We had to go the gear shop for the other climbers in the group to rent some gear so we moved on.  After we left the gear shop Sergay had received communication that the bags were in Russia, Moscow so things are looking up.   The plan now is that the team goes to base camp and we wait for our gear.  The problem with us going later is that the river rises and we cannot cross after 9 am so we have to wait another day for the morning.  This is because they can drive to base camp.  Sergay had worked out something different.  If we get our bags Monday afternoon, we can get a shuttle towards base camp, and there is a foot bridge we can cross.  Basically unlike the others we will have to walk part of the way with full gear.  That is fine for Nicky and I since we have been in planes for days, the hike is only 2 Kilometers, and it is through the beautiful north side of the mountain.

As I sit here typing it is 9:45, and Victoria called to tell us our bags have not left Moscow yet, they are trying to get them on the 11;:00 o'clock flight.  This further means that we may not get to base camp tonight but might get there tomorrow, one day later than everyone else, missing an acclimatization day.

No worries, we will get there, we cannot go without gear.  Nicky and I went about town, shopped for some more trail food and I found an energy drink called large in Russia.

The battery is dying in the laptop and the power cord is in one of the duffels, hopefully I can communicate when we leave.  No news is good news.

Thanks to Mike for posting this, correcting typo's and making it sound better, the burn is taking me over!!!


Wednesday, August 1, 2012

Nicky's Gear

Here is a picture of Nicky's gear check, why is there wine in the background.

Tuesday, July 31, 2012

Gear Photo

It is always a good time pulling out my gear for a trip.  Only a new pair of hiking shoes for the lower portion of the mountain for this trip.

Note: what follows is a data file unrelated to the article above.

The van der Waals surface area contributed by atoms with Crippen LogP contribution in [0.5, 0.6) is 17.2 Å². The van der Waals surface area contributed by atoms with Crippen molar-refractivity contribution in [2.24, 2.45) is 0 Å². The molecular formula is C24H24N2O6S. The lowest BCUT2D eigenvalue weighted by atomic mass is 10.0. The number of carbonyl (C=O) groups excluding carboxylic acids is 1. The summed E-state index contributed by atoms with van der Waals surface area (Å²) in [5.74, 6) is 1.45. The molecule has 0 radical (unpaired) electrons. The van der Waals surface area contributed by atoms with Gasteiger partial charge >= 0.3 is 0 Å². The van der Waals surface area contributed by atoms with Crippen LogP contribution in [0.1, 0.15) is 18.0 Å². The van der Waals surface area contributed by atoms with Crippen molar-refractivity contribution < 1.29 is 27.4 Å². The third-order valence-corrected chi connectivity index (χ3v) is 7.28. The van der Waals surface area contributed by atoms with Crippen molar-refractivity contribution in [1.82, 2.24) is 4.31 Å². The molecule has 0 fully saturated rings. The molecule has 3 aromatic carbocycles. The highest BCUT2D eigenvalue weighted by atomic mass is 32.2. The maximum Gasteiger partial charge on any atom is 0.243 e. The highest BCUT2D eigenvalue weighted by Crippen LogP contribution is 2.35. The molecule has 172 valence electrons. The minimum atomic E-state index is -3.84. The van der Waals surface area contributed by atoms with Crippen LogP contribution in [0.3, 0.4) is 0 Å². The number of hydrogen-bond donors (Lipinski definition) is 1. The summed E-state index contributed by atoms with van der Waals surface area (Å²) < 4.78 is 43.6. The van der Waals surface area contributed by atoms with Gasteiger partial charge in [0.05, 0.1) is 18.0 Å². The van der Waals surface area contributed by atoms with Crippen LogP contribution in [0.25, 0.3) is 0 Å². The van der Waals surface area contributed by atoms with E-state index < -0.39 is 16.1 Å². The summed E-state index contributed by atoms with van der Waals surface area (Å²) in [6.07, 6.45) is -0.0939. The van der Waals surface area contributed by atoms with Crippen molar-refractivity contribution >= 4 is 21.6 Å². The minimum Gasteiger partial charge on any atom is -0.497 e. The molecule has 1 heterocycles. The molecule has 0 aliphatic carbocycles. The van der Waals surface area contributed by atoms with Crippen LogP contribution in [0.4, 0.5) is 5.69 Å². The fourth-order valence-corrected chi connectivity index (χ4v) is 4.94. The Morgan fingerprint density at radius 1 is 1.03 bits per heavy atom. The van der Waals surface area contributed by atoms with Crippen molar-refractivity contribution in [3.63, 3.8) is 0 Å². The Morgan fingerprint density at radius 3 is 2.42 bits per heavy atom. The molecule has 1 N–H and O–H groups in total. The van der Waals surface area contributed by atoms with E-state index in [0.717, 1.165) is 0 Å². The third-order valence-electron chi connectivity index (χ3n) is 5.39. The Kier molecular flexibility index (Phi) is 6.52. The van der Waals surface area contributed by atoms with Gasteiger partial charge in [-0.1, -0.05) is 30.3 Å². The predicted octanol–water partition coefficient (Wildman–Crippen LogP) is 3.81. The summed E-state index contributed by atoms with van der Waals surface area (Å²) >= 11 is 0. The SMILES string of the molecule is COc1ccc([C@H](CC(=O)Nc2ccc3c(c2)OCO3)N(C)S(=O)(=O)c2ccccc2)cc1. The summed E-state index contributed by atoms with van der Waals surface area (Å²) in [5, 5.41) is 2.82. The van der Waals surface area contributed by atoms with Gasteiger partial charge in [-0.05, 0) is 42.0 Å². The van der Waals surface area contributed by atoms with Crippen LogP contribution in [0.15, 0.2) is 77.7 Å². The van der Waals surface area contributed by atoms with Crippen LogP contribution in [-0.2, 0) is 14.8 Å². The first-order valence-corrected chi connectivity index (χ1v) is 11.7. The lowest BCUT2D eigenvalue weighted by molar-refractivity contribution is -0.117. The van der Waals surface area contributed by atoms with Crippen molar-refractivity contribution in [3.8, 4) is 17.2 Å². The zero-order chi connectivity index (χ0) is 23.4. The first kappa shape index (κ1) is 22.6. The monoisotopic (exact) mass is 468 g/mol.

On the way to Russia

Hello everyone, I am on the way to climb Elbrus in Russia with Nicky Messner, we are pretty excited.  Our last climb went pretty well so we hope we can keep our good fortune in our packs up the North Side of Elbrus.  Here is the company and route we will be taking.  There are mineral springs high up in these mountains, something different for a mountain climb.  Hopefully we can jump in after our summit attempt.

Yes it is partially supported, which is a nice bonus, however the summit day is a 6,000 foot attempt.  This will be the largest summit attempt for both of us.  I have done 4,000 and that was a long day, this will be a pretty good challenge.

This time I will not be taking my cell phone, or sat phone which is like it was when I first started climbing.  I am actually excited to have quite time on the hill. No phone, no email, no outside information...will I survive?

Sunday, January 8, 2012

Some Pictures

Here are a few pictures from the climb, still getting things together.  Thank you for your comments Nicky and I really appreciate you following us.

A Summit Photo

Here is Nicky and I at the summit.  We are still working on loading the pictures to my Picasa, hard to do in Mendoza right now.

Enjoy one at least

Saturday, January 7, 2012

Summit Day Summary

Here is a summary of our summit day for January 1, 2012.  The trip itself went really well, there a few times where there was some un-anticipated stress but the guides and the team worked through it very well.

As other posts described we make carryƛ to a higher camp then the following day or soon there after we make a move of the camp.  We do these steps to lighten our loads and gradually work ourselves into position for the summit. On the 30th we had a rest day at camp 2 which was 16,400 feet approx.  On that day we practiced our self arrest techniques and crampon walking in the lower glacier.